If I was starting out again, I would get a drop from a machine shop, and save up for an anvil. When it comes to getting to know what you want, this is where your local blacksmith groups can help. You may be allowed to work off of different anvils at open forge nights or go to hammer ins to get more options to see what other people use. 

I only knew what kind/brand of anvil I wanted after working off of the same brand at classes and open forges.

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17 minutes ago, Daniel W said:

Check machine shops first, a scrap yard is just that, scrap.  They have no idea what they may have.  Machines shops will almost undoubtedly have some large drops for 4140. Which even unhardened, will be tough. It's a very commonly used low carbon steel in the industry.

Do you need to Heat treat it? Not really. As your just learning/beginning, you will miss a lot.  Miss on a hardened piece of steel, you take the chance of chipping it out. The divots you make in the drop, clean them out from time to time, or else their just added texture.

If I was starting out again, I would get a drop from a machine shop, and save up for an anvil. When it comes to getting to know what you want, this is where your local blacksmith groups can help. You may be allowed to work off of different anvils at open forge nights or go to hammer ins to get more options to see what other people use. 

I only knew what kind/brand of anvil I wanted after working off of the same brand at classes and open forges.

Thanks Daniel 

 

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22 hours ago, ATLSteve said:

There’s a guy on YouTube he suggests when starting out, go to a scrapyard or machine shop and look for a 2 inch or wider piece of steel. Is there a type of steel I should ask for?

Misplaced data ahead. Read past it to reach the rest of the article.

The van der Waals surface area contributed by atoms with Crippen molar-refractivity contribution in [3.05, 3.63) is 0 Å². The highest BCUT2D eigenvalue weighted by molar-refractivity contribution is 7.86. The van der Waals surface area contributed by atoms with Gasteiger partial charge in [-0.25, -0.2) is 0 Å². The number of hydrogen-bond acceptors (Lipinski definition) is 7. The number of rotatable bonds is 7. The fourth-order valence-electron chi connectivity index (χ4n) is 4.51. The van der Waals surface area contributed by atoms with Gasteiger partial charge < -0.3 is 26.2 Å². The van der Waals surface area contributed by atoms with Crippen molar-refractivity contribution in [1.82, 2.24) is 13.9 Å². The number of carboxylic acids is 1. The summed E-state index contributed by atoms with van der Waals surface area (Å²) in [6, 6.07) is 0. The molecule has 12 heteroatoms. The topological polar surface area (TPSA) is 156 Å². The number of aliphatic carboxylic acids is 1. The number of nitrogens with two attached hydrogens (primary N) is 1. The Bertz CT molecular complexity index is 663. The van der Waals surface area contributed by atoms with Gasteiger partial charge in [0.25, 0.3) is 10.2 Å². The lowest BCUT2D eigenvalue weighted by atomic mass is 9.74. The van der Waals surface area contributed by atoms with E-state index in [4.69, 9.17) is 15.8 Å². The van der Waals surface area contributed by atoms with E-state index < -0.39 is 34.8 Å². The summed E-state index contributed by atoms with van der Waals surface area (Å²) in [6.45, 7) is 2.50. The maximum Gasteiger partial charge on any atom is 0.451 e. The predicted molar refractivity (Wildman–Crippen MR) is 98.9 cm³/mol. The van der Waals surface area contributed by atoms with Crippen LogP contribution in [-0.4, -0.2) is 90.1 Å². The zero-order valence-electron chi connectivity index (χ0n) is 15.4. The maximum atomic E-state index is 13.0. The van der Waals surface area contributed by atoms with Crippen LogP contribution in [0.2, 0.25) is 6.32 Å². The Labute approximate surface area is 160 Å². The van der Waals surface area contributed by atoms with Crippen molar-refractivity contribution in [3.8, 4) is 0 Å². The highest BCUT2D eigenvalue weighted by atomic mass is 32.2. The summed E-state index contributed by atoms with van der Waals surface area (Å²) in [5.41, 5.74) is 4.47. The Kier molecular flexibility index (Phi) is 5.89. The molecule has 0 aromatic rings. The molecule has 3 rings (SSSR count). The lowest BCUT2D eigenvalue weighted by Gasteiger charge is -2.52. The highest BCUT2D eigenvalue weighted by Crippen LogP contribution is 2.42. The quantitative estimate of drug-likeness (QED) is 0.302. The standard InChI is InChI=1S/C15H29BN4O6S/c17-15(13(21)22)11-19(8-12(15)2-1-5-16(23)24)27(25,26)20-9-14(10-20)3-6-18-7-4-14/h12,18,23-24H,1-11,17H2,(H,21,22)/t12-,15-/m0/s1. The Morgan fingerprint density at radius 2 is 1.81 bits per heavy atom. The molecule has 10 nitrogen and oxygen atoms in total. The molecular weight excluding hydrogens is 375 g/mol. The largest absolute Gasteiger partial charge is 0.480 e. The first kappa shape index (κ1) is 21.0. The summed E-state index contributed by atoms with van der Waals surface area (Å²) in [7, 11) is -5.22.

It really don't matter, you're just getting something to get you started.  If you're lucky enough to get a chunk of good steel then great, but in the meantime anything will work.

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Hey ATLSteve, The Ga. Custom Knife Makers Guild is a having their summer meeting tomorrow at Pops Knife Supply in Braselton, Ga.:

Here comes the quarterly Georgia Custom Knifemakers Guild meeting! The socail is Friday evening August 23. The meeting is Saturday morning August 24th. We are getting excited at Pops Knife Supply. We have a very exciting day planned. We have excellent demonstrations, and special guests coming from out of state. There will be several tents out front with knives for sale. Dan Eastland will be set up. Olde Towne Cutlery will have a booth set up. Dirk Loots will be offering his photography services. Amy at Warlander Leather will be showing off her excellent sheaths. Of course Pops will be there to sell you supplies if you need them. And finally, lunch will be served as well. The meeting is at the Pops Knife Supply shop, and starts at around 8 ish. Hope to see you all there!!

Please bring yourself a chair 

 

This is also the home of Andy Roy's Fiddleback Forge.

5450 Technology Pkwy, Suite 700, Braselton, GA.

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Let's see here.

The Atlas weighs 65 pounds and has no horn, step or pritchel hole. So it is really a big chunk of steel with a Hardy hole for $295+ $18 shipping.